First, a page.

Milwaukee attorney Matt Flynn describes himself as a conservative when it comes to just one thing: handling the state's finances.
"The governor of the state is the CEO of the state," Flynn said during a recent interview. "Management of money is an important thing. My mentor in Democratic politics was (former U.S. Sen.) Bill Proxmire, and like Proxmire, I’m extremely conservative about waste and anything to do with the administration of money. It has to be scrupulously honest and not wasteful. But it also has to be compassionate."
Flynn, 70, is a former chairman of the Democratic Party of Wisconsin and among a lengthy list of Democrats seeking to challenge Gov. Scott Walker in 2018.
He argued Walker has not been a good steward of the state's money, pointing in particular to the governor's refusal to accept the federal Medicaid expansion and his rejection of federal dollars for a Madison-to-Milwaukee high speed rail line. Flynn also cited Walker's spearheading and approval of a $3 billion incentive package to lure Taiwanese electronics company Foxconn to the southeastern part of the state.
No good CEO would do that, Flynn argued, making frequent use of a theme one might expect more from Walker himself, a politician who frequently measures the state's successes based on its rankings in Chief Executive Magazine.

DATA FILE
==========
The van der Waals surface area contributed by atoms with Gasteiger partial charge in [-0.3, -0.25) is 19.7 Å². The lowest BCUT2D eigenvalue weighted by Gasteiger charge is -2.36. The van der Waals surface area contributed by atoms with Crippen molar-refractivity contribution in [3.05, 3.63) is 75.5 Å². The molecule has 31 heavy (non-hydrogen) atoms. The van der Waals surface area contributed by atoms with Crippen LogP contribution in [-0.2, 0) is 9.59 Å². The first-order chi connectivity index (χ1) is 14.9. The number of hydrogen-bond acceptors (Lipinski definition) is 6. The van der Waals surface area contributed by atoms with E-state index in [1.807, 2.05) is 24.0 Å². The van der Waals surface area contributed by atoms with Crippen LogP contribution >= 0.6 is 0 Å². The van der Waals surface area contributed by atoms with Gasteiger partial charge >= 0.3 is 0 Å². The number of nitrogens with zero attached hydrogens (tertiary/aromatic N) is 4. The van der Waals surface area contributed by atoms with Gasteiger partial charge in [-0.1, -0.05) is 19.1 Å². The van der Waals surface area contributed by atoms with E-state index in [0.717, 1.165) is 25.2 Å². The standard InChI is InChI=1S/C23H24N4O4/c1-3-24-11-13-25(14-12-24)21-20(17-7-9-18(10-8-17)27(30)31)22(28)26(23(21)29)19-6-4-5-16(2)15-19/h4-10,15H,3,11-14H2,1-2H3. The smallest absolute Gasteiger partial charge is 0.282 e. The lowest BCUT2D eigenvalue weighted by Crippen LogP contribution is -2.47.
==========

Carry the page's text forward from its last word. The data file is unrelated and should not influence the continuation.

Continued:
Flynn touted recent endorsements from three Milwaukee CEOs who, he said, see him as a good pick to run the state: private investment firm founder Sheldon Lubar, Aurora Health Care executive and former Department of Administration secretary Steve Bablitch and Northwestern Mutual chairman Ed Zore.
Asked how his policy positions differ from his Democratic opponents', Flynn said if he is elected, he will stop the state's Foxconn deal "no matter what."
No Democratic candidates have come out in support of the deal, but Flynn said he would start litigation to break the contract, if necessary.
Flynn also differs from most of his Democratic opponents in his approach to the Wisconsin Retirement System, which provides benefits to public employees.
Political activist Mike McCabe has proposed allowing all Wisconsin residents to buy into the WRS. Other Democratic candidates have said they would support a Democratic bill that would create a similar system for private-sector employees.
"Absolutely not," Flynn said. "The Wisconsin Retirement System is sacrosanct. It’s in a lockbox. I will reject any attempts to invade it, profit from it, do anything with it other than what it’s doing."
Flynn also questioned Walker's arguments for seeking a third term as governor.
Walker has argued there is "more to be done" — namely, making sure "everyone shares in our economic prosperity," no matter their location or background, ensuring all Wisconsin children have access to a quality education, finding ways to increase household income and finding better ways to treat addiction while stopping the spread of opioids and other illegal drugs.
But Flynn pointed to studies that show the average tenure of a CEO ranges between five and eight years. Walker's justification for sticking around longer, Flynn said, "appears to be more political and personal convenience."